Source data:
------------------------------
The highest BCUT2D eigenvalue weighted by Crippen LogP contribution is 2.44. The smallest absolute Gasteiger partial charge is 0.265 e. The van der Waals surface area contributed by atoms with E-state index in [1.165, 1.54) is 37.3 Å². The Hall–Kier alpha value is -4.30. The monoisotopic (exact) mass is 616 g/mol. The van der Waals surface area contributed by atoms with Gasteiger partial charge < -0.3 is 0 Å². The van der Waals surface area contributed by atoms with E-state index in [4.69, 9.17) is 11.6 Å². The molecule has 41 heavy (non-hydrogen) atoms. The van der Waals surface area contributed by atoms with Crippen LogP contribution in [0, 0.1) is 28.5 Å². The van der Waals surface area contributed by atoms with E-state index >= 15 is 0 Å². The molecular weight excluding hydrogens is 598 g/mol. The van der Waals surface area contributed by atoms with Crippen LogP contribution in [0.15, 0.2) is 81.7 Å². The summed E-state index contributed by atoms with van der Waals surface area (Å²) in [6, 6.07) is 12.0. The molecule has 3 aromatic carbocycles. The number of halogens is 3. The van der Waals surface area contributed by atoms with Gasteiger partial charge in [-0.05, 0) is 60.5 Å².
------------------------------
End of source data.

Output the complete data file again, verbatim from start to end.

The highest BCUT2D eigenvalue weighted by Crippen LogP contribution is 2.44. The smallest absolute Gasteiger partial charge is 0.265 e. The van der Waals surface area contributed by atoms with E-state index in [1.165, 1.54) is 37.3 Å². The Hall–Kier alpha value is -4.30. The monoisotopic (exact) mass is 616 g/mol. The van der Waals surface area contributed by atoms with Gasteiger partial charge < -0.3 is 0 Å². The van der Waals surface area contributed by atoms with E-state index in [4.69, 9.17) is 11.6 Å². The molecule has 41 heavy (non-hydrogen) atoms. The van der Waals surface area contributed by atoms with Crippen LogP contribution in [0, 0.1) is 28.5 Å². The van der Waals surface area contributed by atoms with E-state index >= 15 is 0 Å². The molecular weight excluding hydrogens is 598 g/mol. The van der Waals surface area contributed by atoms with Crippen LogP contribution in [0.15, 0.2) is 81.7 Å². The summed E-state index contributed by atoms with van der Waals surface area (Å²) in [6, 6.07) is 12.0. The molecule has 3 aromatic carbocycles. The number of halogens is 3. The van der Waals surface area contributed by atoms with Gasteiger partial charge in [-0.05, 0) is 60.5 Å².